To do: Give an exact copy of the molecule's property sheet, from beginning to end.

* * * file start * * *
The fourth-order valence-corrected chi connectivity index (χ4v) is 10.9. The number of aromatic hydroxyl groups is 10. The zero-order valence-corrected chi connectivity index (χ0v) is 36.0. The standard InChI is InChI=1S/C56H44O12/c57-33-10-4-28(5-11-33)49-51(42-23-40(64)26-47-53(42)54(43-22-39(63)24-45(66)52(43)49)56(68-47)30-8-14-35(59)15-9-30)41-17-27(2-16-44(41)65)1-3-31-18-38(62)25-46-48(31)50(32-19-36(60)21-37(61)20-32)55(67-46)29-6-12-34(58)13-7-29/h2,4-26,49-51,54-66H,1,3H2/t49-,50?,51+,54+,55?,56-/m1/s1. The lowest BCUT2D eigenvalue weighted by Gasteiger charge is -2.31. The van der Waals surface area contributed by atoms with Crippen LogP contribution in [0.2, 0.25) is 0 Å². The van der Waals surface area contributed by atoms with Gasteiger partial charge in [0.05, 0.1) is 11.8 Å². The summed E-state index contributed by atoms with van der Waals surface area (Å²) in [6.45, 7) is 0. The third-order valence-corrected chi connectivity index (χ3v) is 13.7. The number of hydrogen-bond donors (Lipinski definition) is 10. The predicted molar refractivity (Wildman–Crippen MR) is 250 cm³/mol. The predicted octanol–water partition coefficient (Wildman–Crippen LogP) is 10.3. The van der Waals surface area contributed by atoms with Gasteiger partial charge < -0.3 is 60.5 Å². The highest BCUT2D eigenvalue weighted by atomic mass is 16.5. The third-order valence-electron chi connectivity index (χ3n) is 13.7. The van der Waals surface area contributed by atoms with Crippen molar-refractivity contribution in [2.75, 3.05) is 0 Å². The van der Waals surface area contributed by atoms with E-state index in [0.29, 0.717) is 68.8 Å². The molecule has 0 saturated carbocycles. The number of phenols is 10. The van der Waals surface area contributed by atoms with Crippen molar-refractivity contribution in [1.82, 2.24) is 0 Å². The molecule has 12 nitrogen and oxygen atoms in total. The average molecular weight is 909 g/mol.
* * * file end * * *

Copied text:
The fourth-order valence-corrected chi connectivity index (χ4v) is 10.9. The number of aromatic hydroxyl groups is 10. The zero-order valence-corrected chi connectivity index (χ0v) is 36.0. The standard InChI is InChI=1S/C56H44O12/c57-33-10-4-28(5-11-33)49-51(42-23-40(64)26-47-53(42)54(43-22-39(63)24-45(66)52(43)49)56(68-47)30-8-14-35(59)15-9-30)41-17-27(2-16-44(41)65)1-3-31-18-38(62)25-46-48(31)50(32-19-36(60)21-37(61)20-32)55(67-46)29-6-12-34(58)13-7-29/h2,4-26,49-51,54-66H,1,3H2/t49-,50?,51+,54+,55?,56-/m1/s1. The lowest BCUT2D eigenvalue weighted by Gasteiger charge is -2.31. The van der Waals surface area contributed by atoms with Crippen LogP contribution in [0.2, 0.25) is 0 Å². The van der Waals surface area contributed by atoms with Gasteiger partial charge in [0.05, 0.1) is 11.8 Å². The summed E-state index contributed by atoms with van der Waals surface area (Å²) in [6.45, 7) is 0. The third-order valence-corrected chi connectivity index (χ3v) is 13.7. The number of hydrogen-bond donors (Lipinski definition) is 10. The predicted molar refractivity (Wildman–Crippen MR) is 250 cm³/mol. The predicted octanol–water partition coefficient (Wildman–Crippen LogP) is 10.3. The van der Waals surface area contributed by atoms with Gasteiger partial charge < -0.3 is 60.5 Å². The highest BCUT2D eigenvalue weighted by atomic mass is 16.5. The third-order valence-electron chi connectivity index (χ3n) is 13.7. The van der Waals surface area contributed by atoms with Crippen molar-refractivity contribution in [2.75, 3.05) is 0 Å². The van der Waals surface area contributed by atoms with E-state index in [0.29, 0.717) is 68.8 Å². The molecule has 0 saturated carbocycles. The number of phenols is 10. The van der Waals surface area contributed by atoms with Crippen molar-refractivity contribution in [1.82, 2.24) is 0 Å². The molecule has 12 nitrogen and oxygen atoms in total. The average molecular weight is 909 g/mol.